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Filed under Friendship, Helping Others, People Who Have Impressed Me, Travel

An Extraordinary Life


I intend to look like this again by June, 2012! That will be after the effects of that nasty Prednisone no longer show up in my body!

No, this blog isn’t about Steve Jobs, whose life certainly was extraordinary. The newspapers and Internet were full of pieces singing his praises today. He was an amazing man.

This blog is about me. I realized today that I’ve had an extraordinary life, and I thought I’d share some of it with you.

I was blessed to be born into a family that cared about each other and which had parents who were able to provide us with everything we needed and much of what we wanted. I never did get that Chevrolet for my high school graduation, but I was allowed to drive the family car, even after I had a wreck in it!

I’ve lived in six states, the first of which was California, where I was born and brought up in a lovely home, immaculately cared for by my mom, my grandmother and me and my two sisters. (Dad and the boys took care of the outside, of course. They mowed the lawn, painted the white fence and took the car when it needed an oil change.) That’s how it was back then. Men did men’s work and women did women’s work and rarely did the twain ever meet.

I went to college first at Lewis and Clark College in Portland, Oregon. I loved it. I loved being away from home, and I loved being a college student. It was a gorgeous campus. I fell in love in my sophomore year and dropped out of school. I got to see nearly every state in the union as a result of that marriage. My daughter’s dad worked for a traveling opera company. We wound up in New Paltz, NY during the summer of 1968, just down the road from yes, you guessed it, Woodstock. But we had to work, so we couldn’t go!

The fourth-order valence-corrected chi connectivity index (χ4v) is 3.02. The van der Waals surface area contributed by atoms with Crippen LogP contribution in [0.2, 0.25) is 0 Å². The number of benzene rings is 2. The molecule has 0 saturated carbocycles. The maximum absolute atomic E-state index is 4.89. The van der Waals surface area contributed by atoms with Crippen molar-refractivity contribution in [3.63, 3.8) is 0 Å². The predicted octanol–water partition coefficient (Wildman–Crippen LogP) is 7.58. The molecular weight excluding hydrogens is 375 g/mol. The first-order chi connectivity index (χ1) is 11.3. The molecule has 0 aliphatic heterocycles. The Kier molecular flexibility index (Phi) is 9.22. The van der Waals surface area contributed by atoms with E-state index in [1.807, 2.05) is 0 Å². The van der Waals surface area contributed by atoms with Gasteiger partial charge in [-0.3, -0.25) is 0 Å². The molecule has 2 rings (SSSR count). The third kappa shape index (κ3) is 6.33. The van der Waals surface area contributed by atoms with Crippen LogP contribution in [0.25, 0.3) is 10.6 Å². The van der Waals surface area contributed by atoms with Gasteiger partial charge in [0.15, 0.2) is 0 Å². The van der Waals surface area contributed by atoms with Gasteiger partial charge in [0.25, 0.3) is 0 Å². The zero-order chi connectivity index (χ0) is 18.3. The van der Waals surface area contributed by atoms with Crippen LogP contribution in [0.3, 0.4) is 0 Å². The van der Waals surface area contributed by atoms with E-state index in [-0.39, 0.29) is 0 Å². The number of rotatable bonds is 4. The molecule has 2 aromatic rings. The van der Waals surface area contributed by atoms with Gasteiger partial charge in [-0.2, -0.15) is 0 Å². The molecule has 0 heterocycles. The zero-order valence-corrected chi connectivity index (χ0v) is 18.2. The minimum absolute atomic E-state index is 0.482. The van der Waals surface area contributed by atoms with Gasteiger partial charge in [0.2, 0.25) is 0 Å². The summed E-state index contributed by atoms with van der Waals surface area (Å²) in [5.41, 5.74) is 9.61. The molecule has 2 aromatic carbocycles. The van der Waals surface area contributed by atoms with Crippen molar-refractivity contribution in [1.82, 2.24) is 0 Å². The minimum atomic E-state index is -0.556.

Later we wound up in Florida, where we lived for most of the rest of our marriage and where my only child, a much beloved and long-awaited daughter, was born. While we were married we went to lots of Bluegrass festivals, which I never appreciated until many years later. After the opera company I worked as a telephone operator at the old fashioned switchboard and cord contraption. I used to regularly get in trouble for talking with my best friend, the coolest hippie I ever knew.

We eventually moved to California, where my husband was going to graduate school and where we finally split up in a very nasty divorce. So much pain around that divorce that I thought I’d never live through it, but somehow I did.

A few years later, I went back to finish my degree, but it hasn’t done me a whole lot of good. The best thing that came from it was being accepted to teach English to the managers of Hyundai Heavy Industries in South Korea almost 15 years later. Before I went to Korea I went to Mexico and after I got back, I traveled to the U.S. Virgin Islands, Chattanooga and Savannah, two very cool cities.

I eventually went back to South Korea for another 10 months. That trip didn’t work out the way I’d planned, but I wound up learning a lot in the process.

I’ve had a business burn down, an apartment catch on fire, a house flood and have been evicted once. I’ve had more financial troubles than I care to state, horrible arguments with family and now I have a chronic illness that has kept me mostly house-bound for the last eight months or so. Lots of other stuff has gone on as well.

But I’ve had an extraordinary life. I’ve had the privilege of touching people’s hearts and lives in three other countries. People I don’t even know have written to me praising my writing. God has occasionally nudged me in the right direction, and He has helped turn me around when I was going the wrong way. I’ve met some amazing people who have shared their experiences, strength and hope with me and some others who have needed mine. For most of my life I haven’t liked myself. I don’t know why. But I do know that, as Bob Dylan said, “The times, they are a changin’.”

At least today they are. That doesn’t mean that I wasn’t deep in despair a few days ago. I was. But today I am not, and that is the most extraordinary thing of all – I have been given the gift of being able to bounce back no matter what befalls me and whether it is an act of God or something of my own making.

I’m not saying it’s been easy. It hasn’t. But what I’ve noticed more than anything is that God is always there with me, no matter what is going on in my life. I may not always recognize it at the time, but I’ve come to realize this is true over the course of my whole life.

And you, my fair reader, are part of the many blessings I’ve had bestowed on me. Thanks for your reading, and thanks for being you! You, too, are extraordinary, even though you might not have thought of yourself as being that way.